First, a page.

1. Protective ingredients or vitamins are found in most foods. In addition the human body manufactures some vitamins but usually in amounts too small to meet its needs. Some vitamins cannot be stored in the body and must be replenished daily. Vitamin pills which contain a minimum adult requirement of most identifiable vitamins should be taken only on the advice of a doctor. Your diet may be furnishing all the vitamins you need.
2. The best source of vitamins are foods in which they are naturally present. Of special importance to the shooter are the following vitamins and sources:
a. Vitamin A; is found in carrots, spinach, sweet potatoes, milk, liver, egg yolk and green and yellow vegetables. This vitamin builds resistance to the infection and helps the eyes to function normally in light of varying intensity. This feature is an aid in night vision. Vitamin A prevents and cures pellagra, a disease of the eyes and skin.
b. Vitamin B1; found in yeast, most meats, especially beef and pork, whole grain cereals, beans, peas, nuts and green vegetables. A deficiency of this vitamin causes great and persistent fatigue, aching leg muscles and bones and illness of the nervous system. Vitamin B1, prevents and cures beriberi, primarily a disease of the nervous system. Chronic alcoholics sometimes develop symptoms of the disease because alcohol diminishes the appetite and they fail to receive proper nourishment.
c. Vitamin C; the body does not store this vitamin and it must be replenished daily. It is found in citrus fruits, tomatoes, raw cabbage, strawberries and cantaloupe. Vitamin C promotes a healthy circulatory system, which is important to body energy; develops good sound bones, and teeth. This vitamin prevents and cures scurvy, a disease known by general listlessness and fatigue; sore, inflamed gums and various other dental disorders.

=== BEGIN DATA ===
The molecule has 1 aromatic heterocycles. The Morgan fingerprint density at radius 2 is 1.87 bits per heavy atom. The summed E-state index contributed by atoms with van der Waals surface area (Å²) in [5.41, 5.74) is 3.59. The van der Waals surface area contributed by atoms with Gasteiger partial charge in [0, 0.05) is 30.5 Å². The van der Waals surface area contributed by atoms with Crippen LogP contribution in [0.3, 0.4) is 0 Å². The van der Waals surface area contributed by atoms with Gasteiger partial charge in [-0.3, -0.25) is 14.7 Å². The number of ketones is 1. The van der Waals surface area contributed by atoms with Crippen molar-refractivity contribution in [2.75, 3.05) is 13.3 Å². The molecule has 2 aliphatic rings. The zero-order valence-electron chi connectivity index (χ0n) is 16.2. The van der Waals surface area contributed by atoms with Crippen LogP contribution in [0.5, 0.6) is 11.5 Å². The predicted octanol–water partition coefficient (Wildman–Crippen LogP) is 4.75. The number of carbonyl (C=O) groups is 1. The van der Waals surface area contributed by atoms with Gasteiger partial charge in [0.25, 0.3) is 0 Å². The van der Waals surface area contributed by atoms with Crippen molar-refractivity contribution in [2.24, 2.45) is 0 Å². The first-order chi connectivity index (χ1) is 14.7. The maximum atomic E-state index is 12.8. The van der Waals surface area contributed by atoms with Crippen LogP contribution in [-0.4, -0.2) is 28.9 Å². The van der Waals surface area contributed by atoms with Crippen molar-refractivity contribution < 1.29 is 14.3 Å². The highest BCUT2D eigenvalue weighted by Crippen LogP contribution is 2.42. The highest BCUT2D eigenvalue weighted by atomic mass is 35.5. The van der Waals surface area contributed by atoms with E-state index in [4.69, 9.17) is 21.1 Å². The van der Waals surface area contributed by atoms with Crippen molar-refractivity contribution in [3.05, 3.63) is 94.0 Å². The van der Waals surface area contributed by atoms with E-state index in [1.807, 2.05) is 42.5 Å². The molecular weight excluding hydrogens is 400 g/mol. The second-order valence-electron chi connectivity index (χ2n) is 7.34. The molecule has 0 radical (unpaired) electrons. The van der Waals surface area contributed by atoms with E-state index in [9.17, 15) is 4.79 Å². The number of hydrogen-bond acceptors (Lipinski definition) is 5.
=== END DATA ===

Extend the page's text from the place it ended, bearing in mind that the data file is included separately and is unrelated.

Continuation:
d. Vitamin D; is a fat soluble vitamin that prevents rickets. It becomes active when exposed to ultraviolet rays. Two variations of this vitamin are important in nutrition. One is vitamin D supplied by plants. The other, vitamin D3, is found in fish-liver oils, irradiated milk, and in all irradiated animals proteins. Scientists believe that vitamin D3 forms in the skin when the body is exposed to sunlight. Because of this it has been called the "sunshine vitamin. " Doctors have found that lack of vitamin D leads to serious bone changes. However, they have found that excessive amounts also cause serious bone changes.
e. Vitamin E; is a fat-soluble substance that scientists believe may be necessary for reproduction. All the functions of this vitamin are not known. The best sources of Vitamin E are wheat-germ oil and lettuce. Whole-grain cereals, meat, milk, eggs, liver, and most Vegetables also contain it.
f. Vitamin K includes a group of fat-soluble vitamins that are essential for making the blood clot. These vitamins are rather abundant in food. They are found particularly in the green leafy vegetables such as spinach, cabbage, kale, and cauliflower. Pork liver is also an excellent source. Intestinal bacteria manufacture vitamin K in the body. Therefore, deficiencies of this vitamin are rarely the result of poor diet. But deficiencies can result when something interferes with the normal function of the intestinal tract.
g. Certain minerals, including iron, copper, sulfur, calcium, phosphorus, iodine, and sodium, are needed for growth and to maintain tissues and regulate body functions.
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